Members of the Florida delegation led by U.S. Rep. Ted Deutch successfully ensured that the National Oceanic and Atmospheric Administration's (NOAA) Fisheries headquarters will remain in the Sunshine State.
With reports that the NOAA was looking to leave Virginia Key in South Florida, Deutch offered an amendment to the Commerce, Justice, Science, and related agencies appropriations bill to ensure federal monies would not be used to relocate the Fisheries research center.
On Tuesday, the House passed Deutch’s amendment on voice vote. Much of the South Florida delegation--Republican U.S. Reps. Carlos Curbelo and Ileana Ros-Lehtinen and Democrats U.S. Reps. Lois Frankel, Alcee Hastings and Debbie Wasserman Schultz--cosponsored Deutch’s proposal.
After the vote, Deutch weighed in on why it was important to keep the NOAA research facility in South Florida.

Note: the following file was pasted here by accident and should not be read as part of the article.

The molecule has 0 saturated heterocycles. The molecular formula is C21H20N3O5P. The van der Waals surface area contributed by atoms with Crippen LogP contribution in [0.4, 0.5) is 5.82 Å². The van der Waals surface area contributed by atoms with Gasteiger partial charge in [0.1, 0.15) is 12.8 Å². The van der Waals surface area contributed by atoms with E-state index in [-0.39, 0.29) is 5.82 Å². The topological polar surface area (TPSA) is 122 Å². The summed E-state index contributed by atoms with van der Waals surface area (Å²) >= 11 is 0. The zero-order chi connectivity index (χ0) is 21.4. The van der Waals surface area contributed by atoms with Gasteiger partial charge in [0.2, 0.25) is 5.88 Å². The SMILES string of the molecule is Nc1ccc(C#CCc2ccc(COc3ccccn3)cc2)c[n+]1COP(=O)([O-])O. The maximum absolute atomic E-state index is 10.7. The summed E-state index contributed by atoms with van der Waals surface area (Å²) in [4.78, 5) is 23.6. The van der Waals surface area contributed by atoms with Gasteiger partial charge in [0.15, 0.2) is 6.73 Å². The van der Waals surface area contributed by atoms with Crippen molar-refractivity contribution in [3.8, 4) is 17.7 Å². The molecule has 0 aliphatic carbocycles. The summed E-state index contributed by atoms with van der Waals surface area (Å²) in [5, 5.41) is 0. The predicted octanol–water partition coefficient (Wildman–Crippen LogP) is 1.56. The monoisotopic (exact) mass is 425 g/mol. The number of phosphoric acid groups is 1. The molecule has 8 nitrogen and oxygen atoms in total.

"Here in South Florida, with our extensive network of lakes, rivers, marshes, and bays, water is part of our identity," Deutch said. "For more than 70 years, NOAA has collaborated with South Florida universities and business councils on important research projects, like discovering new and better ways to restore the Everglades and protect the Florida Keys Marine Sanctuary. Rather than disrupting these productive partnerships, we should do more to encourage public-private collaboration on oceanographic research projects to address health issues and bring benefits to people around the world. I appreciate the support from my South Florida colleagues on this amendment and I'm proud that it passed without opposition."
Based in South Florida since 1943, the NOAA facility works with the University of Miami, Florida Atlantic University, NOVA University, Florida International University, the Palm Beach County Business Development Board, the Greater Ft. Lauderdale Alliance, the Beacon Council, the Marine Industries Association of South Florida and other businesses and colleges in the region.
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